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Feb
6
comment What is the earliest passage that describes Hippocrates' observation that blood stratifies into four layers?
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Feb
6
comment What is the earliest passage that describes Hippocrates' observation that blood stratifies into four layers?
... Democritus (460—370 BC) argued that knowledge can be gained from the senses, and Aristotle (384–322 BC) similarly argued for a posteriori knowledge, though the latter also said reason was sufficient to arrive at truth. The Aristotelean method is based on observing phenomena and using reason to discover the form or essence. Note Democritus lived at the same time as Hippocrates.
Feb
6
comment What is the earliest passage that describes Hippocrates' observation that blood stratifies into four layers?
Simplicius ascribed the imperative to "account for appearances" (σωζειν τα φαινομενα; the notion that a theory must account for observations) to the Platonic school in his comments (written somewhere between 529-560 AD) on Aristotle's "On the Heavens". That's not to say that the Platonic school argued that truth can arise from perceptions, but it points out that observation has a place. Epicurus (341-270 BC), on the other hand, did argue that truth can be determined by knowledge gained from the senses.
Feb
6
comment What is the earliest passage that describes Hippocrates' observation that blood stratifies into four layers?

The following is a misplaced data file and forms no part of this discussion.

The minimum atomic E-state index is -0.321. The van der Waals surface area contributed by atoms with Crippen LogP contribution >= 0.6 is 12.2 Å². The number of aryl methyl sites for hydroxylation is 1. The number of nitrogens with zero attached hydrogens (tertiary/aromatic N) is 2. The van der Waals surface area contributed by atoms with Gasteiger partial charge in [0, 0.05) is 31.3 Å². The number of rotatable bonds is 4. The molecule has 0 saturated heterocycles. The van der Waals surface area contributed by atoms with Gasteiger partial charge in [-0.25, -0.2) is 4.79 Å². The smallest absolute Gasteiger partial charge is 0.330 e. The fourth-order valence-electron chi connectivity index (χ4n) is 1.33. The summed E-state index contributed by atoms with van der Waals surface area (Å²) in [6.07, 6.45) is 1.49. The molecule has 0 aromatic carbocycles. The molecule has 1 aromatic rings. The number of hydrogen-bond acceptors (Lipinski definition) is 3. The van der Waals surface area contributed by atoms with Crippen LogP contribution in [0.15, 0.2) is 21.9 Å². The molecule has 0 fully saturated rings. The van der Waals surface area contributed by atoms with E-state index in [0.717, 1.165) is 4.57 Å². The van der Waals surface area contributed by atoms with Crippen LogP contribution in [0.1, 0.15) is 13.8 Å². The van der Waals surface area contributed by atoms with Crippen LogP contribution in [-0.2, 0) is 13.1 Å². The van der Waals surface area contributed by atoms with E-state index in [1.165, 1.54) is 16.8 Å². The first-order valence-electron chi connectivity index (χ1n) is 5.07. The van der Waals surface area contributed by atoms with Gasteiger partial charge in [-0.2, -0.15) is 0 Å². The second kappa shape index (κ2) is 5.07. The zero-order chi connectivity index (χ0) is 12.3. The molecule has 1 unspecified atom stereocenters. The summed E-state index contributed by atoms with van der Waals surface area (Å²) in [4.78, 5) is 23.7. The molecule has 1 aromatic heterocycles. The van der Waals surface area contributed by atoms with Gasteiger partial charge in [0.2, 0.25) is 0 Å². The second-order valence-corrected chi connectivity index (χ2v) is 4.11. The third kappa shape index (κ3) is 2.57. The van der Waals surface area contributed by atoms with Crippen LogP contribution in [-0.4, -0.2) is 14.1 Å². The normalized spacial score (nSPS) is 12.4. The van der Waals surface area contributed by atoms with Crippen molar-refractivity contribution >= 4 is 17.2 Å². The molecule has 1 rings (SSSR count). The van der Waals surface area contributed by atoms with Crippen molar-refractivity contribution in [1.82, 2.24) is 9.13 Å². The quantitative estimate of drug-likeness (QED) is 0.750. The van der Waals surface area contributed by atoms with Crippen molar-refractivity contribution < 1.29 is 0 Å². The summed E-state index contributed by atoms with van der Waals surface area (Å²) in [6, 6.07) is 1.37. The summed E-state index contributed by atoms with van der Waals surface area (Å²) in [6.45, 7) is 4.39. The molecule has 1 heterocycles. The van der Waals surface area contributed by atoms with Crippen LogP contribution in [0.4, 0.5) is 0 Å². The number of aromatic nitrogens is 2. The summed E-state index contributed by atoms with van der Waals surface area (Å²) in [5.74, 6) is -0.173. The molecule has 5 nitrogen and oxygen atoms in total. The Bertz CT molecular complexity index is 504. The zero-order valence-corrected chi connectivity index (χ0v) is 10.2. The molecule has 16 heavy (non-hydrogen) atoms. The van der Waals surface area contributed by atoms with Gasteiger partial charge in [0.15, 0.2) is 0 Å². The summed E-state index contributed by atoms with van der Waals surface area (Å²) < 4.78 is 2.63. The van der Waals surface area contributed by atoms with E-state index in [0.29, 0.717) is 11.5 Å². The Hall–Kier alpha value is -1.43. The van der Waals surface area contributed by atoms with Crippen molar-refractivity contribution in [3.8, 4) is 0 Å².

RE: attitude toward observation-not so. From Galen's commentary on the very work: "Of matters in dispute based on skill, observation decides some, and reasoning decides others. Things decided by observation, therefore, require a finely discerning observation, and those decided by reasoning require a well-trained argumentation. [...] To know whether ruminants have four stomachs and sheep have one, observation is required, not reasoning."
Feb
4
comment What is the earliest passage that describes Hippocrates' observation that blood stratifies into four layers?
"On the Nature of Man" discusses the humoral theory, but I don't see it describe the observation that drained blood stratifies. The closest I can find in it is "And when men are cut, the blood that flows is at first very hot and very red, and then it flows with more phlegm and bile mixed with it," which is in a section describing how all fluid, when forced from the body, eventually consist of a mixture of humors, in support of the thesis that human nature consists of a mixture of humors rather than a single element.
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31
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Jan
31
asked What is the earliest passage that describes Hippocrates' observation that blood stratifies into four layers?